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Comment: Re:Not just ineffective (EEO bullshit) (Score 1) 256

by pla (#49615133) Attached to: Recruiters Use 'Digital Native' As Code For 'No Old Folks'
Ah, so "right" and "wrong" can be determined by popular vote now?

Not so much "popular" as "fiscally responsible".

Society has a compelling interest in keeping people employed as long as possible - Ideally until they drop dead on the job, but as long as possible in any case. The longer someone can't work, the longer society will bear the financial burden to keep them alive. A decade of SSI, we can readily bear when offset by a 40 year career of paying in to that system. 30+ years of welfare because companies "don't want" to hire competent experienced professionals, however? The numbers just don't work out when we allow that to happen on any large scale.

So yes, we as a society have determined, for our own good, that companies (you remember "companies", right? Legal fictions allowed to exist as a boon society grants them in exchange for the small possibility they will benefit us overall?) cannot turn away otherwise-qualified people because of a few protected categories.
It doesn't matter if you don't want to work with blacks - Too fucking bad.
It doesn't matter if you don't want to work with women - Too fucking bad.
It doesn't matter if you don't want to work with fogeys - Too fucking bad.
It doesn't matter if you don't want to work with Jews - Too fucking bad.

If someone can do the job and you don't "want" to work with them, rejecting them for only that reason breaks the law. They have a "right" to consideration for employment regardless of the age, gender, race, or religion; you don't have a "right" to run a company however you want, simple as that.

Comment: Re:hiring 15 year olds (Score 1) 256

by pla (#49614419) Attached to: Recruiters Use 'Digital Native' As Code For 'No Old Folks'
McDonald's in town has a help wanted sign out front saying "hiring 15 year olds". Discriminatory?

Possibly by the letter of the law, but probably not under any reasonable interpretation - 15 year olds fit into a special "pain in the ass" category as far as labor laws go, so McD's intends that sign to mean they will hire 15YOs, not that they'll only hire 15YOs.

Comment: Re:Parallel construction? No, just hide the eviden (Score 4, Insightful) 86

by pla (#49611163) Attached to: US Gov't Will Reveal More About Its Secret Cellphone Tracking Devices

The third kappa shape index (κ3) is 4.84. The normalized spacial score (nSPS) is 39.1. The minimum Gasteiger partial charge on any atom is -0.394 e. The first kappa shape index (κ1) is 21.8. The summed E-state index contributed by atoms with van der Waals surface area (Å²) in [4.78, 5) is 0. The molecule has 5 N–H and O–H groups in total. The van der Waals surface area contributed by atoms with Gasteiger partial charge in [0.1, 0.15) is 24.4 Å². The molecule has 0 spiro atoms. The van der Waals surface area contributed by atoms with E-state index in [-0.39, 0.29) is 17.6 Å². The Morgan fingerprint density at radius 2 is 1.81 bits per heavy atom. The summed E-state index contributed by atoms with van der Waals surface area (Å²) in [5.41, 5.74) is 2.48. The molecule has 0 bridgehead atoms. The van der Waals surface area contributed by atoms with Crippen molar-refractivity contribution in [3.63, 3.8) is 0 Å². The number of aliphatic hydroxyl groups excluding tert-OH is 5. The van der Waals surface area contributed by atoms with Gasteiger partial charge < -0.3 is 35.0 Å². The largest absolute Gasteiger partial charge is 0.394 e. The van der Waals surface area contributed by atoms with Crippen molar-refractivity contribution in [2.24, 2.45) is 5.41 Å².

The right to face your accusers in court is irrelevant here. They don't present Stingray-obtained evidence in court, just the old-fashioned stuff it led them to.

"Your accuser" doesn't just mean the testimony and evidence against you - How and Why they collected evidence can matter more than that evidence itself.

Just think how much easier it would make police work if they could randomly barge into your house and search for criminal activity without a warrant... Or if they could "find" your DNA at a crime scene by bringing you there after-the-fact to "ask some questions" and you "just happen" to trip and bleed on the scene (but don't worry, an anonymous phonecall assured them you did it).

We have rules in place for a reason. We either always follow them, or they mean nothing.

Comment: Parallel construction? No, just hide the evidence! (Score 4, Insightful) 86

by pla (#49610725) Attached to: US Gov't Will Reveal More About Its Secret Cellphone Tracking Devices
Law-enforcement officials also don't want to reveal information that would give new ammunition to defense lawyers in prosecutions where warrants weren't used, according to officials involved in the discussions.

Un-fucking-believable - Or rather, sadly all too believable.

That one statement right there almost completely expresses everything wrong with modern American legal system.

Mr. Prosecutor, I would point out that if you would so willingly abandon the core principles of our legal system - The ideas of innocent until proven guilty and having the right to face your accuser in court - Why shouldn't we go back to vigilante mob justice and tar-and-feather your worthless ass for breach of public trust?

+ - UMG v Grooveshark settled, no money judgment against individuals

Submitted by NewYorkCountryLawyer
NewYorkCountryLawyer writes: UMG's case against Grooveshark, which was scheduled to go to trial Monday, has been settled. Under the terms of the settlement (PDF), (a) a $50 million judgment is being entered against Grooveshark, (b) the company is shutting down operations, and (c) no money judgment at all is being entered against the individual defendants.

Comment: Odd definition of "disruptive" (Score 5, Insightful) 250

by pla (#49587357) Attached to: Bitcoin Is Disrupting the Argentine Economy

The Argentine economy has hyperinflation and unreasonably burdensome government controls. Bitcoin hasn't "disrupted" the Argentine economy, it has made daily life possible for the average Argentinian.

Yes, from the perspective of the government, Bitcoin has made their self-destructive policies moot. It has given the populace an alternative to their collapsing fiat currency. Fortunately, however, the government doesn't get to define "the economy" - The participants in the economy do, and Argentinians have said "no thanks!" to the local Peso.

Argentina doesn't highlight the problems with Bitcoin, it exemplifies the entire raison d'etre for it!

Comment: Re:Waitasecondhere... (Score 1) 395

by pla (#49586663) Attached to: Tattoos Found To Interfere With Apple Watch Sensors
You assume this counts as a bug rather than a feature - As others have pointed out, Apple knew about this "problem", and decided to officially make lemons out of lemonade.

Suffice it to say, the Walled Garden has no room for dirty tattooed heathens. No emulators, no system tools, no duplication of Apple functionality, and no colors.

Comment: There Goes The Neighborhood (Score 1) 162